PC restarts everytime the ASUS BIOS logo comes on

April 16, 2012 at 23:49:55
Specs: Windows 7, 3,3 GhZ / 8 BG DDR3
ok my friend just bought new PC in pieces. he used anti static thingie and the PC restarts everytime the ASUS / bois logo comes on.

Now i've asked him to check about 20 things..
but hey the PC starts without the graphic card and works fine! but u know nothing is awesome without a graphic card.
then i asked him to try the graphic card on his old PC and it works. the took it back on his new one and it restarts and restarts unlimited.
he uses 650 W i think and i know its enough. its just a 1 gb GPU.
he have tryed the PSU on the old pc too.. soooo halp! : >

Btw BIOS update is done, reset on BIOS too.

See More: PC restarts everytime the ASUS BIOS logo comes on

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April 17, 2012 at 00:39:28
I`d suggest you to find a different GPU and try it in the new PC.

Google is your friend



Have a GREAT day!

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April 17, 2012 at 02:15:20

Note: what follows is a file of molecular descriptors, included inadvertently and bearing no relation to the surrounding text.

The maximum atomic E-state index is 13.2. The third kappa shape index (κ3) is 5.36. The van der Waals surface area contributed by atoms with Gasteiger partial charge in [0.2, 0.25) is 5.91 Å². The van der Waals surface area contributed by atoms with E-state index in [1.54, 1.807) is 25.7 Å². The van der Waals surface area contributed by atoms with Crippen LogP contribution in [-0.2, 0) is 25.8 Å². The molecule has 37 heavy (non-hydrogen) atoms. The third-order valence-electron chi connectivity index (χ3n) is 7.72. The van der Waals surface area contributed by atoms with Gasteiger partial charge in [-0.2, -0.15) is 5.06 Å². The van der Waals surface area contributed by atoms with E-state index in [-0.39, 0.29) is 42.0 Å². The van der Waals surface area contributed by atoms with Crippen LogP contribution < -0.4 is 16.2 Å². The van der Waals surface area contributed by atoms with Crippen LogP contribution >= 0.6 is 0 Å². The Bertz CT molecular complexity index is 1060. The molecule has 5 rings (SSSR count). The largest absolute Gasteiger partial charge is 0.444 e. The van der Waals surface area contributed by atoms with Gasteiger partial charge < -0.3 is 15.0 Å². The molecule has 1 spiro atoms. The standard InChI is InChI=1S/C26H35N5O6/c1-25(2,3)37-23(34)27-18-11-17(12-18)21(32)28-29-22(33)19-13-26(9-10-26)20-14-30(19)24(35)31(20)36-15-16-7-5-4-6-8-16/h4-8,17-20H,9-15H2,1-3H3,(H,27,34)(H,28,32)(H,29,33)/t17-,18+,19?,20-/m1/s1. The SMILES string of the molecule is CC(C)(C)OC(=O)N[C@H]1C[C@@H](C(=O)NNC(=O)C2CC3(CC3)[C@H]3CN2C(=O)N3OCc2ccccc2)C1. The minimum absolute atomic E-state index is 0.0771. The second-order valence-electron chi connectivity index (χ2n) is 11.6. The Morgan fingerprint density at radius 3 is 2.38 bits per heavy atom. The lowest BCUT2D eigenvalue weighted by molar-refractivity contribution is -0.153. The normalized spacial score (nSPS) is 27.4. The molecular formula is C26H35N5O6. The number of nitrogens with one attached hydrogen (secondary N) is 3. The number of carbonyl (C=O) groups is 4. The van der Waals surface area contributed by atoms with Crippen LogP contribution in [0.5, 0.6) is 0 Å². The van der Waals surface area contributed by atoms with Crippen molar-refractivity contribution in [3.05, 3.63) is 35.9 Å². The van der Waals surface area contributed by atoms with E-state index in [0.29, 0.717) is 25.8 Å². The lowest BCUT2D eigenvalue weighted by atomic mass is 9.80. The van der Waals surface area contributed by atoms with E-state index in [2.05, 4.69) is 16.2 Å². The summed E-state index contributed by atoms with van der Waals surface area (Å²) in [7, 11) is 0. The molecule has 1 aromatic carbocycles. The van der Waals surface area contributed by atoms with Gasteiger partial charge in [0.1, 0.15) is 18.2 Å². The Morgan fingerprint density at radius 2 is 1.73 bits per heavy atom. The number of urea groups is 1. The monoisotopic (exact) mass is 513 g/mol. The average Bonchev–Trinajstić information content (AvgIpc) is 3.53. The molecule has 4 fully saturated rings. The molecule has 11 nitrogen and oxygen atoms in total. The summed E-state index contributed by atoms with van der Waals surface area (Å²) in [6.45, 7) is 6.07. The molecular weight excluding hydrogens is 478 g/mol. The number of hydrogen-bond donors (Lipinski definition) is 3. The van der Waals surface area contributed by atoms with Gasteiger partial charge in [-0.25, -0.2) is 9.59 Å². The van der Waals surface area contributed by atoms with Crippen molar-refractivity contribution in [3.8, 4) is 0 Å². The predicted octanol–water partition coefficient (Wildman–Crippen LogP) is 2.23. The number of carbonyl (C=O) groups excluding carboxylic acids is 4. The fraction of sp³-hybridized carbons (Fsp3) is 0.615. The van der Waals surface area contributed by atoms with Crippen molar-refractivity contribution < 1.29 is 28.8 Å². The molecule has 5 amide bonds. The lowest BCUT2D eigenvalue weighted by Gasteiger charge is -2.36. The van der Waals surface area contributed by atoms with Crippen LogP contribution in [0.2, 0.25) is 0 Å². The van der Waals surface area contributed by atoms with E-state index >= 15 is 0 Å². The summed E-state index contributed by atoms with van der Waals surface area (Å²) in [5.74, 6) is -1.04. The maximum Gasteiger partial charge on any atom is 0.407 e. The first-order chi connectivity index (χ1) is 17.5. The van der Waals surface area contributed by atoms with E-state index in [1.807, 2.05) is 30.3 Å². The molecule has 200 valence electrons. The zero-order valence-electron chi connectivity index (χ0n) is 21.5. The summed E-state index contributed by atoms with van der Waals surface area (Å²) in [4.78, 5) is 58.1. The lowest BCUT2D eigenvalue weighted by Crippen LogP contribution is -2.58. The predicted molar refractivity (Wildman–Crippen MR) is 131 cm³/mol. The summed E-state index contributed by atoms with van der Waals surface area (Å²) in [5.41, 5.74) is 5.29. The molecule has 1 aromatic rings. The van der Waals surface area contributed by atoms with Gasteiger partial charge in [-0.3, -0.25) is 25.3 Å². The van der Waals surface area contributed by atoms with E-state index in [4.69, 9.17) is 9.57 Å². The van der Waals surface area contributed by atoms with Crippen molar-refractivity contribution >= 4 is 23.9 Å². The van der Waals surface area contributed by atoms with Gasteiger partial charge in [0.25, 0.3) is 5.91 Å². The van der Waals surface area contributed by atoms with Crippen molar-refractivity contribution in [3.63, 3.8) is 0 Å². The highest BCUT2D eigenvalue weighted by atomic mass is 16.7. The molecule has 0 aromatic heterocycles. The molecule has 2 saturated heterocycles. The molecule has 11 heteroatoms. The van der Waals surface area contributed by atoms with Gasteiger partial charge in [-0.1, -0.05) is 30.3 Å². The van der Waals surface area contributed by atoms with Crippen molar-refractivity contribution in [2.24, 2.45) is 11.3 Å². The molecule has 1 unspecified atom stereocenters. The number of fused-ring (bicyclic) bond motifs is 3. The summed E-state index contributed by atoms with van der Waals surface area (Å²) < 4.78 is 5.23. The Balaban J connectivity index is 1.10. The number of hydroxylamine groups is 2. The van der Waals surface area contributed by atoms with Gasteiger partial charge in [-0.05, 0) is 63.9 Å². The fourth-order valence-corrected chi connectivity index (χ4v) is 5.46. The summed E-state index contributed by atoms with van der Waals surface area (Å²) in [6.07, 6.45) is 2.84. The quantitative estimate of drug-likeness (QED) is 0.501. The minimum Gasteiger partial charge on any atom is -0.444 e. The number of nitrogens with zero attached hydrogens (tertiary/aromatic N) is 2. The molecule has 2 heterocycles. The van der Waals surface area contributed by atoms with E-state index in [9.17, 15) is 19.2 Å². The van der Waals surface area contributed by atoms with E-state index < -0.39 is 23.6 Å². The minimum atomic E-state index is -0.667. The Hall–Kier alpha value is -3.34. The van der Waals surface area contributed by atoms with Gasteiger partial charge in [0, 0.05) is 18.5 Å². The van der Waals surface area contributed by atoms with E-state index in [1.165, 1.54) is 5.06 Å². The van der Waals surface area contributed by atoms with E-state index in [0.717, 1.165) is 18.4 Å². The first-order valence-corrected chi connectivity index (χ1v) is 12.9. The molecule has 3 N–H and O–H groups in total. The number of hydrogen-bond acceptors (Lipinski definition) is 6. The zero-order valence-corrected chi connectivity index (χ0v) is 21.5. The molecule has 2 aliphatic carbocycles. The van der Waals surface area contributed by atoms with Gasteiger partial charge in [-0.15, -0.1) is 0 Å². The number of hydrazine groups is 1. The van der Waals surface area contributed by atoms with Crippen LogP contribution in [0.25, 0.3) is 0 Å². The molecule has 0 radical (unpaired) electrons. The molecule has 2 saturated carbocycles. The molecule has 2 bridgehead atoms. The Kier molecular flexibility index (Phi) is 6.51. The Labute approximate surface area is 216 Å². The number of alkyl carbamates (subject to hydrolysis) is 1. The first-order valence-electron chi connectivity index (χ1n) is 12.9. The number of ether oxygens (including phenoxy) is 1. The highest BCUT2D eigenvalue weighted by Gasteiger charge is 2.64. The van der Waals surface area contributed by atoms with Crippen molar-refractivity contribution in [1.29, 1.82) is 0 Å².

ok will try that. but i have one more thing! my laptop's keyboard is F up :( every key is ok but R,F,U,J,I,K is something wrong with... if i type R or F it allways stands FR every time and U or J is UJ and I,K is IK what's wrong?.. language settings is to norwegian bokmål like my language.. what to do?

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April 17, 2012 at 03:16:25
No idea really... you can open a new thread so you can receive faster and better response.

Google is your friend



Have a GREAT day!

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Related Solutions

April 17, 2012 at 05:30:16
You told us absolutely nothing regarding the system specs. Is the graphics card a gaming card with high power requiremenets? Is he connecting the correct PCIe plugs to the card? Is the power supply capable of handling the load? 650W doesn't tell us much. Is it a decent name brand unit or a cheap generic brand? Does the PSU have a single +12v rail or multiple +12v? Is it 80 Plus certified?

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April 17, 2012 at 10:17:26
In all of this it can really be any part. All this stuff is the most cheap junk that can possibly be sold. It could be motherboard, cpu, memory or any of the power issues. Could be the gpu.

There is an oddity on some boards that the latch circuit can't quite lock on fast enough to hold power on. I forget the fix but I think you need a special psu that has a delay in it.

Text, talk, drive...CRASH.

Hang up and drive @#$%^^